By Hugh Pope
As a girl, Turkish lawyer Fethiye Çetin knew her grandmother as an adored Muslim matriarch by the name of Seher. Then she learned that Seher had been born an Armenian Christian, Haranuş, who, several decades before, had been seized from the clasp of her mother by a World War I Turkish gendarmerie corporal officiating over a column of Armenians being marched out of Anatolia.
"My Grandmother," now out in a translation by novelist Maureen Freely, is Çetin's compelling account of her gradual discovery of the deep contradiction between her proud nationalist education and the realities buried deep in Turkish society. The bare narrative offers few moral and historical judgments, few dates, no maps, no politics. There is also no discussion of whether the disappearance of the Armenians of Anatolia was the result of a genocide or massacres or civil war. Surprises abound: for instance, Seher came to feel great affection for the corporal as a new father. Asked why it all happened by Çetin, all the grandmother can ask back is, "What should I know?"
The fast-selling original of the book is part of a genre in modern Turkish literature that tries to make amends for the gaping hole left by the Armenians in the country's public history. The theme is dominant in both Orhan Pamuk's recent "Snow" and Elif Şafak's "The Bastard of Istanbul." Çetin's book is already required reading for students in progressive Turkish institutions like Sabancı University in İstanbul. Along with occasional recent exhibitions and conferences about the lost Armenians, these are part of a trend in Turkey that is grappling with a history of denial, nationalism and fears of political consequences.
Altogether eight Armenian girls ended up as new-minted Muslims in the small Turkish town where Çetin's grandmother found herself. Even her brother Horen survived to become known as a shepherd called Ahmet. Initially working as domestic servants, then as free wives and mothers, they kept alive customs like colored candy-bread, which they would share at Easter without letting the children know why; they labored under discrimination enough already. Everyone in town knew they were of Armenian origin. Their official papers registered them as "converts," but they were mocked in the streets as "converts' sperm" or the "leftovers of the sword." The family is convinced this was why one talented relative was unable to take up a place in a good military school.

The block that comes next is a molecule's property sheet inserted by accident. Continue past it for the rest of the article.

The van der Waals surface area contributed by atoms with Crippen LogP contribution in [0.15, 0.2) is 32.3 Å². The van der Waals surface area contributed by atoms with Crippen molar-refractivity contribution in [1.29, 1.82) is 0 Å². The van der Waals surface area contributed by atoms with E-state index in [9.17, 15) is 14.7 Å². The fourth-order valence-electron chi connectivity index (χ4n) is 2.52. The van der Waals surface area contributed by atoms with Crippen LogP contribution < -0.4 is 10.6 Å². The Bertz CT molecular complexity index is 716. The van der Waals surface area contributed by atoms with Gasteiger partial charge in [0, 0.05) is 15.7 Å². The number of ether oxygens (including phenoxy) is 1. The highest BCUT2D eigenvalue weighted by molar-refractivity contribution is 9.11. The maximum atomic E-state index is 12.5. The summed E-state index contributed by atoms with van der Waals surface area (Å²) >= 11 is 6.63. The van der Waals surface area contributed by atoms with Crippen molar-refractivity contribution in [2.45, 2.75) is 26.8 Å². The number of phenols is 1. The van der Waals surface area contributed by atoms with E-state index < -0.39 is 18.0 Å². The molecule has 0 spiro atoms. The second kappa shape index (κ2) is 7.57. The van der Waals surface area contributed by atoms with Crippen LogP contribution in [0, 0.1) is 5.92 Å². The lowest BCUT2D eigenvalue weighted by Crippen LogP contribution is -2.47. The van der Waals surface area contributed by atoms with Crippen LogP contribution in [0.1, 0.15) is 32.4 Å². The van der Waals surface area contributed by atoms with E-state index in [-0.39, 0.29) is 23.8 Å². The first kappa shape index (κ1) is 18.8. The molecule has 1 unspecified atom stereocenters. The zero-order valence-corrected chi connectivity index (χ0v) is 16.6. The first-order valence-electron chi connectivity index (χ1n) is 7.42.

Translator Maureen Freely, in a valuable introduction, reckons there could today be 2 million such descendants of Armenians among Turkey's population of 75 million. More than 30 other ethnicities still survive, and this new proof of the impossibility of repressing its inherent multi-ethnicity helps explain the shrillness and sometimes schizophrenia of Turkey's one-nation ideologues. Çetin argues that all in Anatolia are of "impure blood."
The pain of the Turkish Armenians is not yet over. As a lawyer, Çetin represents the family of murdered Turkish-Armenian newspaper editor Hrant Dink, cut down in January 2007 by a young man inspired by this same deep-rooted nationalism, and hailing from Trabzon, an eastern Turkish city with a history of ethnic trauma. As Çetin's grandmother warns her children, telling them not to be afraid as they pass by a cemetery, "Evil comes from the living, not the dead."
"My Grandmother: A Memoir" by Fethiye Çetin , With an introduction by Maureen Freely, Published by Verso, ISBN: 978-1844671694, $14.71 in hardcover
Source: "Today's Zaman", 02 June 2008
Photo: Fethiye Cetin.